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Northern Berkshire Redirects Attention Towards Growing Homeless Population

JD Allen
Residents flock to September's Northern Berkshire Community Coalition meeting to get an update on the housing workgroup and assess the needs of the community.

A new working group has convened to address the growing homeless population in northern Berkshire County. A much-needed shelter is reopening after a fire last year.

In June 2016, the Louison House in Adams, was forced to close after a fire caused $360,000 of damage.

Executive Director Kathy Keeser says it’s the only homeless shelter in northern Berkshire County, serving men, women and families.

The Turner House veterans’ shelter closed down last year.

“We have to serve everybody in one building,” Kesser says. “It’s considered transitional housing.”

With concern about homelessness growing, the Northern Berkshire Community Coalition recently hosted a housing forum. Out of that emerged a working group to connect residents and other community groups with support services, led by Christa Collier, executive director of the Berkshire United Way.

“There is a need, and they are often posed with – they don’t know what to do specifically besides from reaching out to Kathy and saying ‘Help,’” Collier says. “And we know that one agency can’t bear the burden alone.”

The working group shares information with support groups and central Berkshire agencies to connect residents to countywide services.

The Northern Berkshire Community Coalition is looking at creating additional working groups to focus on outdoor recreational infrastructure, healthcare, food security and education, among other topics.

Meanwhile, at the Louison House, all damages were covered by insurance, and donations since the fire reached roughly $100,000, but Executive Director Keeser says it wasn’t not enough.

That is, until the state Department of Housing and Community Development kicked in $867,000, in August.

“What it will do is, it will rebuild our shelter,” Keeser says. “The building was old, and there was things not done up to it and it’s definitely behind code. They started building it in 1989 and the codes were different and things we kind of got by on. So, look at the old boiler heat system.”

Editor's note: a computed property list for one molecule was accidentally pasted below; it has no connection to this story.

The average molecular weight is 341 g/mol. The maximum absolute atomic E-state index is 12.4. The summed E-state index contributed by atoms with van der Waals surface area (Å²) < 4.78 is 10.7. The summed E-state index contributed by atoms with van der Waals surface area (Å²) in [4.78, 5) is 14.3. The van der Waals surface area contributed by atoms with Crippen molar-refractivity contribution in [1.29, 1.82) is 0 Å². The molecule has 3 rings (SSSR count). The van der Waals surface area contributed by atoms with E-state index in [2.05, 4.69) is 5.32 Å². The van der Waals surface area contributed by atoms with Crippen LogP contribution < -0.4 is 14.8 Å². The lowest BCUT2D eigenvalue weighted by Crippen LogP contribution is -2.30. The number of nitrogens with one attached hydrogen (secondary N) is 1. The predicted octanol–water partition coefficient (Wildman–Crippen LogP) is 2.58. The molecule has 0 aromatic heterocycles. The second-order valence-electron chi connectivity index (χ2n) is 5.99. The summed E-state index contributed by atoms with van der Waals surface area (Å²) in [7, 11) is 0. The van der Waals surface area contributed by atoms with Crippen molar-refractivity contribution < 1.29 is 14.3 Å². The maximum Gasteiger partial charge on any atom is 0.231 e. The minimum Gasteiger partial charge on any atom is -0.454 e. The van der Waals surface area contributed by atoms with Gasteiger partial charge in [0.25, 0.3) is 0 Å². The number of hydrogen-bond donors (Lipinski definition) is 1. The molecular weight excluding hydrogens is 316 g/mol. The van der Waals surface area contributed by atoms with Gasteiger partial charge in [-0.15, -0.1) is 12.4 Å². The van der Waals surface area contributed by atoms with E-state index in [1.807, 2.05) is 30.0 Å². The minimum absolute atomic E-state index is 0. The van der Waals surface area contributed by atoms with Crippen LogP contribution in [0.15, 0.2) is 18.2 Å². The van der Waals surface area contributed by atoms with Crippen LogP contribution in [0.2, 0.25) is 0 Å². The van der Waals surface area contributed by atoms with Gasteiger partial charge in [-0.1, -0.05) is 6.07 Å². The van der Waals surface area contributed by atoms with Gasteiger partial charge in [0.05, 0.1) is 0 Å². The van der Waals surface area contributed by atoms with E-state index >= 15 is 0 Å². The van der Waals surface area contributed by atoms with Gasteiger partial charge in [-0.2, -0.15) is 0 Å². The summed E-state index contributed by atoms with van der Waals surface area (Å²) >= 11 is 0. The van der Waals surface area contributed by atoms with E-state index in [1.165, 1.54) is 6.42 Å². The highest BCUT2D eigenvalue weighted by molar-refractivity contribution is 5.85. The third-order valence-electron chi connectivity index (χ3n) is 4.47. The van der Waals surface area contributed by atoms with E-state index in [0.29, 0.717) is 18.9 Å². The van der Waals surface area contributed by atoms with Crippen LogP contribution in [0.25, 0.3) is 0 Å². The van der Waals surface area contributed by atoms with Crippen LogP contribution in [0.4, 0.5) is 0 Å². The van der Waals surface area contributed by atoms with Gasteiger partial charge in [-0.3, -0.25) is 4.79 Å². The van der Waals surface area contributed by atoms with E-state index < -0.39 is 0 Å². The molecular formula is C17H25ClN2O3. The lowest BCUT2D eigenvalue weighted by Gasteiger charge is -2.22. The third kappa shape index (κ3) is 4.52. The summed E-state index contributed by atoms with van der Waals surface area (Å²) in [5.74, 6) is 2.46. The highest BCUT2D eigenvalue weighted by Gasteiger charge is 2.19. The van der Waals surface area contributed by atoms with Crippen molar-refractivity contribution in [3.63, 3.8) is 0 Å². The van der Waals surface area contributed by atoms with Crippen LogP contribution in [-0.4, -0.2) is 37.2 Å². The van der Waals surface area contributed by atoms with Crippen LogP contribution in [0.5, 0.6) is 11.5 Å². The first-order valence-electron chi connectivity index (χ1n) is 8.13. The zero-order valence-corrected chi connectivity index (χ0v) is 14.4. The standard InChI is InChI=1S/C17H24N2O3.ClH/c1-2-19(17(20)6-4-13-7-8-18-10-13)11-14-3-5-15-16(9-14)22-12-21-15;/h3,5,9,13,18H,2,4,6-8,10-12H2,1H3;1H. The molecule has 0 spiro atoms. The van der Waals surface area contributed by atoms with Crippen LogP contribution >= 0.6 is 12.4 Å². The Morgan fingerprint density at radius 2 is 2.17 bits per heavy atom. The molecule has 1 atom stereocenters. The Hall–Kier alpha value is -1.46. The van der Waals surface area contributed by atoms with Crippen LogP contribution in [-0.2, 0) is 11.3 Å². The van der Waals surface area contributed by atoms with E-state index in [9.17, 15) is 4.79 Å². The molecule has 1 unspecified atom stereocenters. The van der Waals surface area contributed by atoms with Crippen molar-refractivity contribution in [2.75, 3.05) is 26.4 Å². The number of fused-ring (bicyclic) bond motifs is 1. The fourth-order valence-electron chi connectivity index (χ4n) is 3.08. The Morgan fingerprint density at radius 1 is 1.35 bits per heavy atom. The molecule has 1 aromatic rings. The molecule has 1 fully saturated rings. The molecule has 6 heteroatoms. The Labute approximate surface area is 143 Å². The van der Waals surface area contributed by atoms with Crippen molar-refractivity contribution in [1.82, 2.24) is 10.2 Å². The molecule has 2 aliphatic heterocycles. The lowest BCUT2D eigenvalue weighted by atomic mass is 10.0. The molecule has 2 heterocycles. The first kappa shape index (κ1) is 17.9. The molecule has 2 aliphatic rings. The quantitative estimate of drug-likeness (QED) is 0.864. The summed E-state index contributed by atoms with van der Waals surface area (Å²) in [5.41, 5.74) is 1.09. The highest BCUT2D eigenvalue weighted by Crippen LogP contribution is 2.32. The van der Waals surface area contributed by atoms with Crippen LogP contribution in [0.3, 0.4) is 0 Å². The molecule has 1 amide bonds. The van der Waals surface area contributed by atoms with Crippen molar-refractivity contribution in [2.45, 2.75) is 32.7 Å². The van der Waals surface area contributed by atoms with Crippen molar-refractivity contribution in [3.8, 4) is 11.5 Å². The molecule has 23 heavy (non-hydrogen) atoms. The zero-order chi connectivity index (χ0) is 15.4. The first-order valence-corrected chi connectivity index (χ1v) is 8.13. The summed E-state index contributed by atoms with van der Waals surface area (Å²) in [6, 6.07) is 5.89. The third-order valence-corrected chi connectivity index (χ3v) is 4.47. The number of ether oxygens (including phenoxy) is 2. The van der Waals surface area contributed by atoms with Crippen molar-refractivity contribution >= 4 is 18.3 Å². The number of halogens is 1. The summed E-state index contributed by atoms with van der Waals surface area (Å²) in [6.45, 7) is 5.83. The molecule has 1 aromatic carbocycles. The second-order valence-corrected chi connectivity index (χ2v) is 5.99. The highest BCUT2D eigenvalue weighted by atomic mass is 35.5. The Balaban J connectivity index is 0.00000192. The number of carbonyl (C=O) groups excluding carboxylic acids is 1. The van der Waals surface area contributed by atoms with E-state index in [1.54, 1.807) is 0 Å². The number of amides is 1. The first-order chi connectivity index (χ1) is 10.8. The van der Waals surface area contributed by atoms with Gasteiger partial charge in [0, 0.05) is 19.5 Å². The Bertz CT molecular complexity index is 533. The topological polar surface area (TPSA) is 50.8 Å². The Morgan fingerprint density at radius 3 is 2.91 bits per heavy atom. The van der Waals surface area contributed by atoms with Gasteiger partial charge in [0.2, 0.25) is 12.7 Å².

The state aid, part of the Affordable Housing Trust Fund and Housing Innovations Fund programs, is in the form of an interest-free loan.

Keeser says the shelter the non-profit provides is part of an affordable housing model.

“But essentially if you work with the state on that and you keep within the affordable housing range and are very careful about serving the population you said are lower income, and in our case homeless, then they work with you on it. It’s not the same as a mortgage on a house that you pay each month,” Keeser says.

After the fire, the non-profit quickly acquired the Flood House facility in North Adams from the North Adams Housing Authority for just $1.

In North Adams, the organization has helped more than 80 people find transitional housing. Keeser says there are probably hundreds going underserved.

“We do not have enough,” Keeser says. “So very clearly there needs to be more in north Berkshire.”

State funds will be used to upgrade the Flood House, too.

“So, our 22-bed shelter will be redone,” Kesser says. “In the building, will also be, on the third floor, a two-bedroom apartment and, on the first floor, a handicapped apartment along with handicapped accessibility for residents – you know all of those updates. And then at our building in North Adams, we’ll have two two-bedroom apartments and one one-bedroom apartment.”

The Louison House in Adams is scheduled to reopen sometime this fall.

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